Icelandic Fish Soup

Nanna Rögnvaldardóttir has made it her life’s work to put traditional Icelandic dishes back in circulation. This is one of them. ‘Surprisingly, there are not many traditional Icelandic fish soups. In fact, there is only one, but there are several versions. Other types of fish may be used (salmon or trout); sometimes it is thickened with a couple of egg yolks instead of flour, or with pearl sago. Some rhubarb or raisins may be added, in addition to or instead of the prunes. This is an old soup; several versions are in the first cookbook that was published in Icelandic (written in 1783-1784). The soup is tangy sweetsour, like the sea, but with the soft rich warmth of plums, like the earth. Outstanding in small portions.’

  • 1 kg halibut or any fatty fresh fish, whole
  • 1 litre water
  • 1 lemon, small, juiced
  • 15 prunes, stoned
  • 2 egg yolks (optional)
  • 30 g pearl barley (optional)
  • 20 g butter (optional)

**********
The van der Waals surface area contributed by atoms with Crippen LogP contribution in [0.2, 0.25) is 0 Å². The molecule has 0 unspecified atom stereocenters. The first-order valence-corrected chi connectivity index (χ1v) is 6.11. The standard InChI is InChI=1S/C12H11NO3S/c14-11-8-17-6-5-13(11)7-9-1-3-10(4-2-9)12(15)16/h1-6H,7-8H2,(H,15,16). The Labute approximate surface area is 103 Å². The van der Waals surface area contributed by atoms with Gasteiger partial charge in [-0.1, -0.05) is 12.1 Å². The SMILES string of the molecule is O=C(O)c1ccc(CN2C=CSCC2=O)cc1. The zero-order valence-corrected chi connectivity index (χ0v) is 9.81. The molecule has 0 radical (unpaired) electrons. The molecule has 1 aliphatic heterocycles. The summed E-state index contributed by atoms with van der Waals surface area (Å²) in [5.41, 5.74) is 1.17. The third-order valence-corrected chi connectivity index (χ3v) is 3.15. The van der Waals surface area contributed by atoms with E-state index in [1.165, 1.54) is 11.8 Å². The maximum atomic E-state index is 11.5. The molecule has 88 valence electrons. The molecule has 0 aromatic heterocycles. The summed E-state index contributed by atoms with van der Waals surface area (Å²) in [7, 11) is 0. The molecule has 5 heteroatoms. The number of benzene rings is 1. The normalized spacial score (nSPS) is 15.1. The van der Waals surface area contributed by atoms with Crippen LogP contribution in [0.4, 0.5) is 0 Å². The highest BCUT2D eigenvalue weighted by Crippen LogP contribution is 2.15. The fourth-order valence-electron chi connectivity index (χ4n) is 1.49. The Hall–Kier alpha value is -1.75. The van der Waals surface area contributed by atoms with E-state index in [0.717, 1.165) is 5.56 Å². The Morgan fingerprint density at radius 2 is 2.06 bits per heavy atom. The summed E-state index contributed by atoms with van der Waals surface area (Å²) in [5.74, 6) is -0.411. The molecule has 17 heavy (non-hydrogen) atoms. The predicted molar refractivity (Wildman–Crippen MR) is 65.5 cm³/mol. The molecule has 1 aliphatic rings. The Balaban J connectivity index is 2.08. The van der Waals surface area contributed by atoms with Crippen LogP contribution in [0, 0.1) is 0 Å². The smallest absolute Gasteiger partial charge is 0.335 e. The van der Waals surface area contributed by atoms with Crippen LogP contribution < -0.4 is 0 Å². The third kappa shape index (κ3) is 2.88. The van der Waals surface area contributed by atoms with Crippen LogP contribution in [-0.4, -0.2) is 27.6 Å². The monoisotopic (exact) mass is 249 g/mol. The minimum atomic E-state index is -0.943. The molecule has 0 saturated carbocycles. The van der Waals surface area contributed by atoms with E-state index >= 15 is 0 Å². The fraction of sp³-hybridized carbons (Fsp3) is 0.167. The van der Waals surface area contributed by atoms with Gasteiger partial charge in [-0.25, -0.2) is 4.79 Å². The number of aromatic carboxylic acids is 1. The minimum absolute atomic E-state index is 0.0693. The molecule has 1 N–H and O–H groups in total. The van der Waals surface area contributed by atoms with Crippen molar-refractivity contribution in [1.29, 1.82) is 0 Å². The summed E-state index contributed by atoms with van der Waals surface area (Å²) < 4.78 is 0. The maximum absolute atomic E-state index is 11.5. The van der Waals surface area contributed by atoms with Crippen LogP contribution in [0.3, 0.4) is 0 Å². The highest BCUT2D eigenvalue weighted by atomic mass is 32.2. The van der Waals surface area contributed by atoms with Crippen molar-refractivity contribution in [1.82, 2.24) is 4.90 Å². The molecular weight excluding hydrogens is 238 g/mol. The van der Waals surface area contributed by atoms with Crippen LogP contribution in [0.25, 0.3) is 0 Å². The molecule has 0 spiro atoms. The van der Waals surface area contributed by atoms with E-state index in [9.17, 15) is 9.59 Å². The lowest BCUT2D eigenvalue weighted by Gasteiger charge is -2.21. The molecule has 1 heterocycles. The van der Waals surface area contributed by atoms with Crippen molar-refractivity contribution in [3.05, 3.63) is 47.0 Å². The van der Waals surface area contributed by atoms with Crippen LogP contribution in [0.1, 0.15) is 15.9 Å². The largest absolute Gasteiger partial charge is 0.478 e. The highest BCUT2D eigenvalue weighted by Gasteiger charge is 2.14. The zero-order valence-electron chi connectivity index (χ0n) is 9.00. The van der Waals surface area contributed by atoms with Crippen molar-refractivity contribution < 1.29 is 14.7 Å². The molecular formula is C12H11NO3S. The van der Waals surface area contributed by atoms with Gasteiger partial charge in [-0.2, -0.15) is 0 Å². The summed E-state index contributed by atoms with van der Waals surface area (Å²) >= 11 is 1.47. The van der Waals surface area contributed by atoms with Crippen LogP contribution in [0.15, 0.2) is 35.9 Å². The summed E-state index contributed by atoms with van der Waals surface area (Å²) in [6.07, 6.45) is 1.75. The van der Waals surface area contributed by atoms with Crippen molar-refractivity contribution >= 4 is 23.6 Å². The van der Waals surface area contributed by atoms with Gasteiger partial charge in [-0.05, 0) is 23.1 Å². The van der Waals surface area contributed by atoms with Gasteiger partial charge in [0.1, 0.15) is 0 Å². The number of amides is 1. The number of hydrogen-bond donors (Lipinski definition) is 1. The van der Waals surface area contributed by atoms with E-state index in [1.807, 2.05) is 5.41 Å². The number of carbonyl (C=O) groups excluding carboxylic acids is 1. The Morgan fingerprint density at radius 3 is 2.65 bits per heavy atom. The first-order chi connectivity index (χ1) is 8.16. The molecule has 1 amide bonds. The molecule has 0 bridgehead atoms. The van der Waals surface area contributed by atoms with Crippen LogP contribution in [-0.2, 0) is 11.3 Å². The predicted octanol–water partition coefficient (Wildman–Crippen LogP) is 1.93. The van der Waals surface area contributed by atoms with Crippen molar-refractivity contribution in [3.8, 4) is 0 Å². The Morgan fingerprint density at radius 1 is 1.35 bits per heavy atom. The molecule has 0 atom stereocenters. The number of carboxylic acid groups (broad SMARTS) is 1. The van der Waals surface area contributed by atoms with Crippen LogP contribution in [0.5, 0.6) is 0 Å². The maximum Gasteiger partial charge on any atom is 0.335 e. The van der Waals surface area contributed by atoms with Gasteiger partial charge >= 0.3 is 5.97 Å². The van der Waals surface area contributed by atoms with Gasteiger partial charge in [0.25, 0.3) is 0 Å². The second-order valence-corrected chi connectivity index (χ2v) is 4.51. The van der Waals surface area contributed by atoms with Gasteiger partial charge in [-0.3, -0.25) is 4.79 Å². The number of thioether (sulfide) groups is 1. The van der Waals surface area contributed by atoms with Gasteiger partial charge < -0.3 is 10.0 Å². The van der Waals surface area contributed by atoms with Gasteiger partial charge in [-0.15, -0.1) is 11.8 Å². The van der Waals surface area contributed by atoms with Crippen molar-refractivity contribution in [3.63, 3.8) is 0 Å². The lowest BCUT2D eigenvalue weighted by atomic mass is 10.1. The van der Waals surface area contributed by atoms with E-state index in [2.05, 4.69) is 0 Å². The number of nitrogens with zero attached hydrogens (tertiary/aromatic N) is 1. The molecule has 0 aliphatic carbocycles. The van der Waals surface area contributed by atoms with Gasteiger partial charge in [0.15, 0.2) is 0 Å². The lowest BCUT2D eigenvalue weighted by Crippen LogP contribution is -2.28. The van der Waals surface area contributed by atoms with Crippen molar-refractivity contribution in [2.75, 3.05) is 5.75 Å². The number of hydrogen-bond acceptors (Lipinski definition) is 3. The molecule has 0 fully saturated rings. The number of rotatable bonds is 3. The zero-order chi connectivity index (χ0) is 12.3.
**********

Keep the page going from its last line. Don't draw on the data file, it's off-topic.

• 20 g flour (optional)
  • 15 g sugar
  • 15 g white wine vinegar
  • 1 tbsp carrageen, soaked in warm water (optional)
  • 2 bay leaves
  • Salt, pinch

Place bay leaves, vinegar and a pinch of salt in a deep saucepan three-quarters filled with a litre of water. Bring to the boil, add fish, cover and reduce heat.

The fish is cooked when the flesh comes easily off the bones.

Strain the stock into a separate saucepan, add prunes and bring to the boil.

Keep the fish warm until ready to serve.

Thicken the stock with one of the four options.

Simmer for five minutes, add lemon juice, sugar and more salt if needed.

Remove the flesh from the fish, serve on a plate with boiled potatoes, the soup in a small bowl.